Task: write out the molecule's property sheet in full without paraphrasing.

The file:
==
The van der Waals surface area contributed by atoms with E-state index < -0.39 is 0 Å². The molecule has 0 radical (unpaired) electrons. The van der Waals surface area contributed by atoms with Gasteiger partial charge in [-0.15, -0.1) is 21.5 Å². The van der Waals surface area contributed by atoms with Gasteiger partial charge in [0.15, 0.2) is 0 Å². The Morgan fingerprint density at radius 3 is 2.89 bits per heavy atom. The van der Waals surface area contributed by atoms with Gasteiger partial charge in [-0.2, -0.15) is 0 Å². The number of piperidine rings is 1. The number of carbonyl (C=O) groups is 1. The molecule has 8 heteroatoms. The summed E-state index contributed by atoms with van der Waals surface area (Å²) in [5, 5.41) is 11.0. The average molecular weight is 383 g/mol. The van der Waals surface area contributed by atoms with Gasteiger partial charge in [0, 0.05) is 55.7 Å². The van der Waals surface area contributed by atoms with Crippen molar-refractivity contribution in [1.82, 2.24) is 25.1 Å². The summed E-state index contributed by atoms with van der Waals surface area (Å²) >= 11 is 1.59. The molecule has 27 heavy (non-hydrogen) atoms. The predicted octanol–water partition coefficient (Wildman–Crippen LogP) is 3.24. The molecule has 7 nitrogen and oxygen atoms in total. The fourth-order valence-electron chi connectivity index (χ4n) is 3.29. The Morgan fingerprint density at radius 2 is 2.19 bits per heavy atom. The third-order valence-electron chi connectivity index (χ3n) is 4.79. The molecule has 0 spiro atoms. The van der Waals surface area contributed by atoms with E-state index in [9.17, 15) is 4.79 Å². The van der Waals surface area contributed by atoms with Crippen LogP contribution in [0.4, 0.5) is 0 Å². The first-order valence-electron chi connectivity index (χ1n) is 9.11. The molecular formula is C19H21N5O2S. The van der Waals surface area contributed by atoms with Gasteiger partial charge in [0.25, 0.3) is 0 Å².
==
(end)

The van der Waals surface area contributed by atoms with E-state index < -0.39 is 0 Å². The molecule has 0 radical (unpaired) electrons. The van der Waals surface area contributed by atoms with Gasteiger partial charge in [-0.15, -0.1) is 21.5 Å². The van der Waals surface area contributed by atoms with Gasteiger partial charge in [0.15, 0.2) is 0 Å². The Morgan fingerprint density at radius 3 is 2.89 bits per heavy atom. The van der Waals surface area contributed by atoms with Gasteiger partial charge in [-0.2, -0.15) is 0 Å². The number of piperidine rings is 1. The number of carbonyl (C=O) groups is 1. The molecule has 8 heteroatoms. The summed E-state index contributed by atoms with van der Waals surface area (Å²) in [5, 5.41) is 11.0. The average molecular weight is 383 g/mol. The van der Waals surface area contributed by atoms with Gasteiger partial charge in [0, 0.05) is 55.7 Å². The van der Waals surface area contributed by atoms with Crippen molar-refractivity contribution in [1.82, 2.24) is 25.1 Å². The summed E-state index contributed by atoms with van der Waals surface area (Å²) >= 11 is 1.59. The molecule has 27 heavy (non-hydrogen) atoms. The predicted octanol–water partition coefficient (Wildman–Crippen LogP) is 3.24. The molecule has 7 nitrogen and oxygen atoms in total. The fourth-order valence-electron chi connectivity index (χ4n) is 3.29. The Morgan fingerprint density at radius 2 is 2.19 bits per heavy atom. The third-order valence-electron chi connectivity index (χ3n) is 4.79. The molecule has 0 spiro atoms. The van der Waals surface area contributed by atoms with E-state index in [9.17, 15) is 4.79 Å². The van der Waals surface area contributed by atoms with Crippen LogP contribution in [0.4, 0.5) is 0 Å². The first-order valence-electron chi connectivity index (χ1n) is 9.11. The molecular formula is C19H21N5O2S. The van der Waals surface area contributed by atoms with Gasteiger partial charge in [0.25, 0.3) is 0 Å².